"In the last 10 years since I started teaching Muslim girls, I have seen a change. Earlier, they dropped out by the sixth or seventh standard but today, more and more girls want to study further. But I am impatient. Ten years and only so much? Why are we still struggling so hard?"
Rehana, 30, who fervently asks this question, is a teacher but in an unusual endeavour, she is also a student. In a community where access to basic education for girls is fraught with a myriad obstacles, including social pressures, crushing poverty, gender discrimination and even the language of instruction, 20 teachers have been educating young schoolgirls for free. The students teach even as they learn, constantly and continuously, pushing the envelope just a little, every day.
Rehana teaches 58 students from the first to the 10th Standard. Even as she explained the intricacies of Trignometry to ninth standard students, she prepared for her Higher Secondary Certificate (HSC) examinations. "Some of my students were diffident about giving the examination so I decided to give it too. Six of us appeared for it this year. It was tough to study, take care of my home and children, work in an 'anganwadi' (government-run childcare centre) in the mornings and teach the other students in the evening. But everyone was so supportive. "The girls kept telling me not to worry about their studies and concentrate on mine. Now let's see what the result brings," she says, with a laugh.
Under the banner of 'Uncle's Free Coaching Classes', a dozen centres spread over the Western suburbs of Jogeshwari and Andheri have successfully helped at least 400 students through their Secondary School Certificate (SSC) examinations, 50 girls to graduate, and have sent several girls into professions like nursing, the beauty industry, tailoring and even pharmacy, banking and law.
The classes began around a decade ago by journalist and social activist Firoz Ashraf, and his wife, Arifa, from their home in a Muslim locality in Jogeshwari. The Ashrafs (known affectionately as 'Uncle' and 'Aunty', hence the name of the classes) moved here when they were forced to leave their home in a predominantly Hindu locality in Malad after the Mumbai riots of 1992. The move was an eye-opener, exposing them to the extreme poverty of their neighbours.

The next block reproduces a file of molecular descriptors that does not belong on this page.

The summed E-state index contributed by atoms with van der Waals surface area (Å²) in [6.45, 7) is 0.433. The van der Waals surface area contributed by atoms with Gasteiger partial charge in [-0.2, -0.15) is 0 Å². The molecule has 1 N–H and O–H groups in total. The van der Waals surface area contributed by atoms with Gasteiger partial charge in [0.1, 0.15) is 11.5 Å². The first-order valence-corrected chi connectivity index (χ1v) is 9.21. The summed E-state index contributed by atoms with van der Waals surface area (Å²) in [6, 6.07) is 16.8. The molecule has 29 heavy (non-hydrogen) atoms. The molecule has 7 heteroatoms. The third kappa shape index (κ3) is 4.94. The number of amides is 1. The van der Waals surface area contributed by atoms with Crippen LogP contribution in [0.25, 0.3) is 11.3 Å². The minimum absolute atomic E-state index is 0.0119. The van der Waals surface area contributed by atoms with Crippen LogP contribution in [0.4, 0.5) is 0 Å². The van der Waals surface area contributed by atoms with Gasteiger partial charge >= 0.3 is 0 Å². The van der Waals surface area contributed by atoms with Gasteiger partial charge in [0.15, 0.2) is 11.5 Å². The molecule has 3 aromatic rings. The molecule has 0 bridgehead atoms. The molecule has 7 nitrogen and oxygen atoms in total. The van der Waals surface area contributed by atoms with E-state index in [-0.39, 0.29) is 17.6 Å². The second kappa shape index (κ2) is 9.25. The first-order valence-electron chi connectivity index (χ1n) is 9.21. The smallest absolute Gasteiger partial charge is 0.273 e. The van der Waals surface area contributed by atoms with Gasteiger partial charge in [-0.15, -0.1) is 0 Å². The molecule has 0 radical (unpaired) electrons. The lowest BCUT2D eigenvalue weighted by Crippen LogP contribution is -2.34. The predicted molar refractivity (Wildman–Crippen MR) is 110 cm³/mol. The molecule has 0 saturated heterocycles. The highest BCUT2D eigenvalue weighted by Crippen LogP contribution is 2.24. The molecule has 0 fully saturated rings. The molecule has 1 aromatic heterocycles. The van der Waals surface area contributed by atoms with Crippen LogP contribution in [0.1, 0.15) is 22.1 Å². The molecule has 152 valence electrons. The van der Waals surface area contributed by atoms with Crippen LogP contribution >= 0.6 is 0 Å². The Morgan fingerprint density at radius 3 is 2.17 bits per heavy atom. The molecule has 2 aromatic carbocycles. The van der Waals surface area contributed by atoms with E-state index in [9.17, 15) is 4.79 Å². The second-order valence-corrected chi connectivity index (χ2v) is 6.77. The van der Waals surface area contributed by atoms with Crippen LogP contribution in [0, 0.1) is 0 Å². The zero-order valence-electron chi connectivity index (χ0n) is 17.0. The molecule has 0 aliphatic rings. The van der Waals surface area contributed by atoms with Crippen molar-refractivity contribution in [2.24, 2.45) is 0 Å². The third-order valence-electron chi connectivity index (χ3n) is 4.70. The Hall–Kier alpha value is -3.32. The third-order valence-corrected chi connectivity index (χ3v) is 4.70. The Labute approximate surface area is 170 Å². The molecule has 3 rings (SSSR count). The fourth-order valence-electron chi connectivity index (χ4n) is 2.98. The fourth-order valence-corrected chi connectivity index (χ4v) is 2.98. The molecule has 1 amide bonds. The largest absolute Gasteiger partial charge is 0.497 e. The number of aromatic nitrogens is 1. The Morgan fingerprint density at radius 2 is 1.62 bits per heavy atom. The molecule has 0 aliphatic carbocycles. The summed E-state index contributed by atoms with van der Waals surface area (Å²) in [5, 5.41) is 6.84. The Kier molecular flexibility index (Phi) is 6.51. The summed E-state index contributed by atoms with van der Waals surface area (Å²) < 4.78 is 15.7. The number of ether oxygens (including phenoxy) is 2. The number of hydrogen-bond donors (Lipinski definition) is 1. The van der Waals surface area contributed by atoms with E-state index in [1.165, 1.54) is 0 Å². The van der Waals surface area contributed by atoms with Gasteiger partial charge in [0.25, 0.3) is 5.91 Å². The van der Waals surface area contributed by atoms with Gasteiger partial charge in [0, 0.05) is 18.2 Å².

Education is a distant dream for most of them, struggling to make a living as autorickshaw drivers, tailors and domestic workers. Though girls are exempt from paying school fees in civic schools, the cost of textbooks and exercise books, stationery, uniforms or even shoes are prohibitive. Besides, the girls do housework, rear younger siblings and often pitch in with embroidery, box-making, jewellery-making and other home-based work that help buttress the family income. While their brothers may have access to tuitions, the girls invariably fail and by the seventh standard, drop out of school.
The civic education department estimates that girls form 60 per cent of the annual 20,000 dropouts in municipal schools in Mumbai. "Our foremost task is to bring down the dropout rate. We've had to go to their homes and convince their families to send the girls. Then, we had so many students but not enough teachers. And that's how our first batch of students, who had passed their exams, has begun teaching the younger ones," says Arifa.